The Tarrytown Hospital

Tarrytown Hospital

    The Tarrytown Hospital, built in 1911, was the second hospital in the Tarrytowns. The first hospital, which was directly to the west of the second building, was a converted Victorian house. The old house, at 20 Wood Court, was demolished in the 1970's and replaced by a bland, modern box-structure.

    In the 1950's, the needs of the community called for a newer and larger hospital, so Phelps Memorial Hospital was constructed on the old Phelps-James Estate in what was then known as North Tarrytown. There the old mansion was saved and converted to something with a useful purpose. Tarrytown Hospital became Tarry Hall Nursing Home, and served that purpose for quite some time. The hospital had been abandoned for many years when I took these photographs, but it certainly wasn't in any danger of falling apart. Instead of taking care of the old building, or even renovating it after abandonment, it was left to dilapidate. The Hospital was demolished about February 1998. An empty lot is there today. These photographs were taken January 11, 1998.

Undated posctard.

    My first visit to the Tarrytown Hospital was inspired by an article in the local newspaper. A concerned village elder wrote a “letter to the editor” describing this fascinating relic as an “eyesore” which needed to be demolished. I don’t agree with this person’s tastes, but I thank her for informing me of the old building. I had no clue it was still extant, being tucked away in a part of town I usually have no reason for visiting. It was only partially visible from Wildey Street, so unless one knew to look, it would have been easy to drive by and not notice.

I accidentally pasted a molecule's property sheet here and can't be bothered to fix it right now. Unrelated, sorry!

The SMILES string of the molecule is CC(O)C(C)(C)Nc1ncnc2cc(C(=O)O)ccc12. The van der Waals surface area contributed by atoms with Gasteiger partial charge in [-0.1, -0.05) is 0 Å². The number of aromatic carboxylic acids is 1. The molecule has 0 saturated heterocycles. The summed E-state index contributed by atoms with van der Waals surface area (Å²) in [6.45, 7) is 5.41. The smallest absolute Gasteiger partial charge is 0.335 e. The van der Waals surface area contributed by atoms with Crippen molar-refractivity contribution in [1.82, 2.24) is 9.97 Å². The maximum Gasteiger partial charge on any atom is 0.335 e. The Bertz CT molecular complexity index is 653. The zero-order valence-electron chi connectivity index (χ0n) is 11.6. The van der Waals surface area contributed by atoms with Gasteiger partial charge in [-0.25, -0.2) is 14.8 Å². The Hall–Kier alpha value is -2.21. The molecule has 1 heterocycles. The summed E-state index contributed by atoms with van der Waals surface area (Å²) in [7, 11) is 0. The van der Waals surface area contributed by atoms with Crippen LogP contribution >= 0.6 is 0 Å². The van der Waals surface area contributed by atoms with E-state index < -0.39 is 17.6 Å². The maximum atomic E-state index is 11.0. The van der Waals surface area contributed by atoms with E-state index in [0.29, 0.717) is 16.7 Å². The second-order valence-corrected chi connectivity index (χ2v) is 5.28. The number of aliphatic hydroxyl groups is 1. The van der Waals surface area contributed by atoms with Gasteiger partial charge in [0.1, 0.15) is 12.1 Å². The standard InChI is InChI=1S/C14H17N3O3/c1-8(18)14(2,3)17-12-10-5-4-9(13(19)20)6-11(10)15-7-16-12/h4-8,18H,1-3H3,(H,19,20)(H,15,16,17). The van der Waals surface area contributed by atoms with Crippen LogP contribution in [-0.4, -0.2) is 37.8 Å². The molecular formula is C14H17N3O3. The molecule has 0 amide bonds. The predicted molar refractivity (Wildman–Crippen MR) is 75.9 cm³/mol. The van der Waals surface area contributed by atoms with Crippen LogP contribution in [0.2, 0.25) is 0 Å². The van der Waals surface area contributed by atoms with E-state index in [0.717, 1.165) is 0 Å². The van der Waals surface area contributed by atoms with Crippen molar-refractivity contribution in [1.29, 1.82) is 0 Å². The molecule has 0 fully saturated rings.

I received an e-mail from a reader informing me that the last baby born at the Tarrytown Hospital was April Facciolo, born January 2, 1956. Her father was an OB-GYN at the hospital at the time. Thanks Barry =)

Tarrytown Hospital

"Historical Building Under Renovation" read the sign 
under the porte cochere during demolition in early 1998.

Port cochere from the west. The original driveway passed through here, but with the proliferation of larger automobiles, was moved further out.

The hospital fro
m the east. The central rectangular structure 
had smaller wings projecting off each corner

The northeast wing.

Hospital from the rear (northwest.)


Yaz’ Hudson Valley
 Ruins and Abandoned Buildings, etc.

Yaz’ Hudson Valley Ruins and Abandoned Buildings, etc.

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